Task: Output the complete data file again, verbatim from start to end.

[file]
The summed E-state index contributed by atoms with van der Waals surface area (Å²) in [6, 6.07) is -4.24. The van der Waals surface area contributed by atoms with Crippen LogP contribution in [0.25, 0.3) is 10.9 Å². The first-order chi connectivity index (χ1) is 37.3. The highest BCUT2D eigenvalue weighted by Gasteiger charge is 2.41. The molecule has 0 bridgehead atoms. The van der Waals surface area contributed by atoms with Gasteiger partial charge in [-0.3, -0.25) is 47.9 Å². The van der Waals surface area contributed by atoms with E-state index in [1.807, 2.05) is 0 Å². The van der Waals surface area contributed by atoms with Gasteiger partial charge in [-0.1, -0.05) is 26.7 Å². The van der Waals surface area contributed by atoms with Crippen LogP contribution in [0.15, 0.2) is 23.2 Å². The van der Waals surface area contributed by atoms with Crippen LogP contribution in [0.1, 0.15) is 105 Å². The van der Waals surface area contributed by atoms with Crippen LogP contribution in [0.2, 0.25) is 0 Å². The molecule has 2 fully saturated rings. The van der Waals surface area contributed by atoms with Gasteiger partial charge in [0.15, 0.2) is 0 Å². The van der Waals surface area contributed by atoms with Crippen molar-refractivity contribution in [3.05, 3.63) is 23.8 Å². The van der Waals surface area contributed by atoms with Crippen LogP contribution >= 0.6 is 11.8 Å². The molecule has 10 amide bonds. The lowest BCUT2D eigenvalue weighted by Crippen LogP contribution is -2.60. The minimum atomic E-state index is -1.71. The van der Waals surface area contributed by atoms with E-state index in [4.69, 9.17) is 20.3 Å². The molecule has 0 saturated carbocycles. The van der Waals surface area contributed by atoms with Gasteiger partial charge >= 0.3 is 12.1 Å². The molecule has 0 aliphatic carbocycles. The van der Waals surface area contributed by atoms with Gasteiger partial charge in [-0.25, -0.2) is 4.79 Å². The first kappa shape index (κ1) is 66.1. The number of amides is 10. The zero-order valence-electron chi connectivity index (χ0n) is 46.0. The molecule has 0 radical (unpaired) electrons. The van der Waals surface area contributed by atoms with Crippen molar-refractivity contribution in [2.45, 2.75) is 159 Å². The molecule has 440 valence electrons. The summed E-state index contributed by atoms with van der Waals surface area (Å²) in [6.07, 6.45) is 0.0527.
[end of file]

The summed E-state index contributed by atoms with van der Waals surface area (Å²) in [6, 6.07) is -4.24. The van der Waals surface area contributed by atoms with Crippen LogP contribution in [0.25, 0.3) is 10.9 Å². The first-order chi connectivity index (χ1) is 37.3. The highest BCUT2D eigenvalue weighted by Gasteiger charge is 2.41. The molecule has 0 bridgehead atoms. The van der Waals surface area contributed by atoms with Gasteiger partial charge in [-0.3, -0.25) is 47.9 Å². The van der Waals surface area contributed by atoms with E-state index in [1.807, 2.05) is 0 Å². The van der Waals surface area contributed by atoms with Gasteiger partial charge in [-0.1, -0.05) is 26.7 Å². The van der Waals surface area contributed by atoms with Crippen LogP contribution in [0.15, 0.2) is 23.2 Å². The van der Waals surface area contributed by atoms with Crippen LogP contribution in [0.1, 0.15) is 105 Å². The van der Waals surface area contributed by atoms with Crippen LogP contribution in [0.2, 0.25) is 0 Å². The molecule has 2 fully saturated rings. The van der Waals surface area contributed by atoms with Gasteiger partial charge in [0.15, 0.2) is 0 Å². The van der Waals surface area contributed by atoms with Crippen molar-refractivity contribution in [3.05, 3.63) is 23.8 Å². The van der Waals surface area contributed by atoms with Crippen LogP contribution >= 0.6 is 11.8 Å². The molecule has 10 amide bonds. The lowest BCUT2D eigenvalue weighted by Crippen LogP contribution is -2.60. The minimum atomic E-state index is -1.71. The van der Waals surface area contributed by atoms with E-state index in [4.69, 9.17) is 20.3 Å². The molecule has 0 saturated carbocycles. The van der Waals surface area contributed by atoms with Gasteiger partial charge >= 0.3 is 12.1 Å². The molecule has 0 aliphatic carbocycles. The van der Waals surface area contributed by atoms with Gasteiger partial charge in [-0.25, -0.2) is 4.79 Å². The first kappa shape index (κ1) is 66.1. The number of amides is 10. The zero-order valence-electron chi connectivity index (χ0n) is 46.0. The molecule has 0 radical (unpaired) electrons. The van der Waals surface area contributed by atoms with Crippen molar-refractivity contribution in [2.45, 2.75) is 159 Å². The molecule has 440 valence electrons. The summed E-state index contributed by atoms with van der Waals surface area (Å²) in [6.07, 6.45) is 0.0527.